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Could Magnetic Resonance Imaging create a paradigm shift in psychotic disorders in psychiatric practice? - A Systematic Literature Review

Could Magnetic Resonance Imaging create a paradigm shift in psychotic disorders in psychiatric practice? - A Systematic Literature Review

von: Ciara Farrelly

GRIN Verlag , 2019

ISBN: 9783668984417 , 68 Seiten

Format: PDF

Kopierschutz: frei

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Could Magnetic Resonance Imaging create a paradigm shift in psychotic disorders in psychiatric practice? - A Systematic Literature Review


 

Research Paper (postgraduate) from the year 2019 in the subject Medicine - Diagnostics, grade: 80.0%, University of Portsmouth, language: English, abstract: This project aimed to ascertain whether Magnetic Resonance Imaging (MRI) could create a paradigm shift in psychiatric practice for psychotic disorders. Psychotic disorders are mental illnesses that are characterised by hallucinations and delusions, with disturbances to the thinking process, insight, and judgement of the individual. A prompt and accurate diagnosis for psychoses is critical for effective patient management, treatment and subsequently, patient outcomes. Unlike most diseases, there are presently no reliable biomarkers that offer a definitive diagnosis for psychoses. The current symptom-based approach and is hindering the effectiveness of diagnosis due to validity and reliability issues. As psychoses are classified based upon clinical presentation, the diagnosis between brain disease, trauma and different psychotic disorders become blurred. Research from this project has suggested the potential use of structural and functional MRI techniques in determining a biomarker to overcome these issues. Psychoses are classified as either organic or functional. Organic psychoses are characterised by brain abnormalities that are induced by physical defects including brain trauma or illnesses, such as Alzheimer's disease. Substance abuse can also generate psychosis. However, brain function that precipitates delusions and hallucinations are more frequently associated with specific psychiatric disorders, categorised as functional psychoses which incorporates schizophrenia and mood disorders, such as Bipolar Disorder (BD). The World Health Organisation (WHO) (2001) acknowledged schizophrenia as the most common of the psychoses, affecting 21 million people worldwide.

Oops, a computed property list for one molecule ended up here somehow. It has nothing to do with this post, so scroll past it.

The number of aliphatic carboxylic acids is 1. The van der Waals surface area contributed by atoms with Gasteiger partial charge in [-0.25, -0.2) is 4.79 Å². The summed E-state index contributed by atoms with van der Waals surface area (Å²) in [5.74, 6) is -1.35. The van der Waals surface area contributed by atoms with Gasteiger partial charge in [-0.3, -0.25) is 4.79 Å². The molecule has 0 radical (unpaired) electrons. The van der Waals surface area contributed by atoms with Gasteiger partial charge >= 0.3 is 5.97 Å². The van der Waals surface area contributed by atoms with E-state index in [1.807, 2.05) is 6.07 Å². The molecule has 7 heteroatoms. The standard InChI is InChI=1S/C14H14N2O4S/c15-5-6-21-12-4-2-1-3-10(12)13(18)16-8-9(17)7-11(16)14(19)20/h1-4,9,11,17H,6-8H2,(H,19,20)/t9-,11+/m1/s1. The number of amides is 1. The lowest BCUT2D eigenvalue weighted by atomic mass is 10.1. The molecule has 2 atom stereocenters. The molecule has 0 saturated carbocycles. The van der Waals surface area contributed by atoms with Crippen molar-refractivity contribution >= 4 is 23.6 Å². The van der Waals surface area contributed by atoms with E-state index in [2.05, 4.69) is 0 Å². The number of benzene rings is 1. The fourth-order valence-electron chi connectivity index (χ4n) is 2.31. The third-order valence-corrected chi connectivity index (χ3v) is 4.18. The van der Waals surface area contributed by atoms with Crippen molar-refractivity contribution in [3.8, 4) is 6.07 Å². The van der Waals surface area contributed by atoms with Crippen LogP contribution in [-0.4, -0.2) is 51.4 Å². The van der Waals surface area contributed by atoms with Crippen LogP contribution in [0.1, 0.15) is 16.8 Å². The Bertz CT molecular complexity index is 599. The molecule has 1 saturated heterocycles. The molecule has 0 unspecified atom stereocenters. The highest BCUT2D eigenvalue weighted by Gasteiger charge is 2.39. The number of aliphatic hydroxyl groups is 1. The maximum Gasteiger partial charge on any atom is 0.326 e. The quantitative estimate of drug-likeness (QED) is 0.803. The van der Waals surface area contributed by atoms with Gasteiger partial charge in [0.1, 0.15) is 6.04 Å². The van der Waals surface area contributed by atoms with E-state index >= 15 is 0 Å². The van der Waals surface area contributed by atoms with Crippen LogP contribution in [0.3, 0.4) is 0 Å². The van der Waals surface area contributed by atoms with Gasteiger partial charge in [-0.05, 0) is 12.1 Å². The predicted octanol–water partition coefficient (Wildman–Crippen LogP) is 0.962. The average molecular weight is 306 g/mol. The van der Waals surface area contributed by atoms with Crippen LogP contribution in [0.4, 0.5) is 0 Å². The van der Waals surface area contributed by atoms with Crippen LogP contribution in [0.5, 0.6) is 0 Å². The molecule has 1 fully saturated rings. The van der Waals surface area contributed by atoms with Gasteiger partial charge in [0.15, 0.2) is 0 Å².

I am a recent graduate with a First Class Honors (1:1) degree in BSc (Hons) Diagnostic Radiography.